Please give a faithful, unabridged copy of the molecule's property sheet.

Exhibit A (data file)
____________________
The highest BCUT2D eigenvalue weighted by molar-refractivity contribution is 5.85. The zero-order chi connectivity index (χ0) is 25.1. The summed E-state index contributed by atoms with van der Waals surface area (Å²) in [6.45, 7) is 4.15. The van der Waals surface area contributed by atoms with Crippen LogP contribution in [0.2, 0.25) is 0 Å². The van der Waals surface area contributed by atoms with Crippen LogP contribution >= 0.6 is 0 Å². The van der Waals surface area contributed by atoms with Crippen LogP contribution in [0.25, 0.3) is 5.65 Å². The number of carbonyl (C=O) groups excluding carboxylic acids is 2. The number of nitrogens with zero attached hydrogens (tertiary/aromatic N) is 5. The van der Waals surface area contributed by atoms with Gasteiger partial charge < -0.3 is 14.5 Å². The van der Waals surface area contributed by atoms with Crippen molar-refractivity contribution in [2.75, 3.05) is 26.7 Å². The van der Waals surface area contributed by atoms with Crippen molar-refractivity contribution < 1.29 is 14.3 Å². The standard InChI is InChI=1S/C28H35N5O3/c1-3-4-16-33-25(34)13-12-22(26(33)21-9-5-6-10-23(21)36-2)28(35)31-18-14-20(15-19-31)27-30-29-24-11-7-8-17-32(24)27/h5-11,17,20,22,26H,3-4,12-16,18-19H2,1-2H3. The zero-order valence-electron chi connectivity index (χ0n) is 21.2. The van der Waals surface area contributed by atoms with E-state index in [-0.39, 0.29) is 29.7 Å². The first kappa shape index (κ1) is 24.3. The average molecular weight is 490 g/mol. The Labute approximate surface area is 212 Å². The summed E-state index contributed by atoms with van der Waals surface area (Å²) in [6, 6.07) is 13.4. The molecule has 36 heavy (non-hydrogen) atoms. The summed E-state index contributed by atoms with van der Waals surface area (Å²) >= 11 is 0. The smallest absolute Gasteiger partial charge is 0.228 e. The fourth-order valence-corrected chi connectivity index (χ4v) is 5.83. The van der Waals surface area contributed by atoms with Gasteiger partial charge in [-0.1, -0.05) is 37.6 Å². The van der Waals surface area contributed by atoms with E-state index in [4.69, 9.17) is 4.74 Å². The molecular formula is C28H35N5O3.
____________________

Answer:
The highest BCUT2D eigenvalue weighted by molar-refractivity contribution is 5.85. The zero-order chi connectivity index (χ0) is 25.1. The summed E-state index contributed by atoms with van der Waals surface area (Å²) in [6.45, 7) is 4.15. The van der Waals surface area contributed by atoms with Crippen LogP contribution in [0.2, 0.25) is 0 Å². The van der Waals surface area contributed by atoms with Crippen LogP contribution >= 0.6 is 0 Å². The van der Waals surface area contributed by atoms with Crippen LogP contribution in [0.25, 0.3) is 5.65 Å². The number of carbonyl (C=O) groups excluding carboxylic acids is 2. The number of nitrogens with zero attached hydrogens (tertiary/aromatic N) is 5. The van der Waals surface area contributed by atoms with Gasteiger partial charge < -0.3 is 14.5 Å². The van der Waals surface area contributed by atoms with Crippen molar-refractivity contribution in [2.75, 3.05) is 26.7 Å². The van der Waals surface area contributed by atoms with Crippen molar-refractivity contribution < 1.29 is 14.3 Å². The standard InChI is InChI=1S/C28H35N5O3/c1-3-4-16-33-25(34)13-12-22(26(33)21-9-5-6-10-23(21)36-2)28(35)31-18-14-20(15-19-31)27-30-29-24-11-7-8-17-32(24)27/h5-11,17,20,22,26H,3-4,12-16,18-19H2,1-2H3. The zero-order valence-electron chi connectivity index (χ0n) is 21.2. The van der Waals surface area contributed by atoms with E-state index in [-0.39, 0.29) is 29.7 Å². The first kappa shape index (κ1) is 24.3. The average molecular weight is 490 g/mol. The Labute approximate surface area is 212 Å². The summed E-state index contributed by atoms with van der Waals surface area (Å²) in [6, 6.07) is 13.4. The molecule has 36 heavy (non-hydrogen) atoms. The summed E-state index contributed by atoms with van der Waals surface area (Å²) >= 11 is 0. The smallest absolute Gasteiger partial charge is 0.228 e. The fourth-order valence-corrected chi connectivity index (χ4v) is 5.83. The van der Waals surface area contributed by atoms with Gasteiger partial charge in [-0.1, -0.05) is 37.6 Å². The van der Waals surface area contributed by atoms with E-state index in [4.69, 9.17) is 4.74 Å². The molecular formula is C28H35N5O3.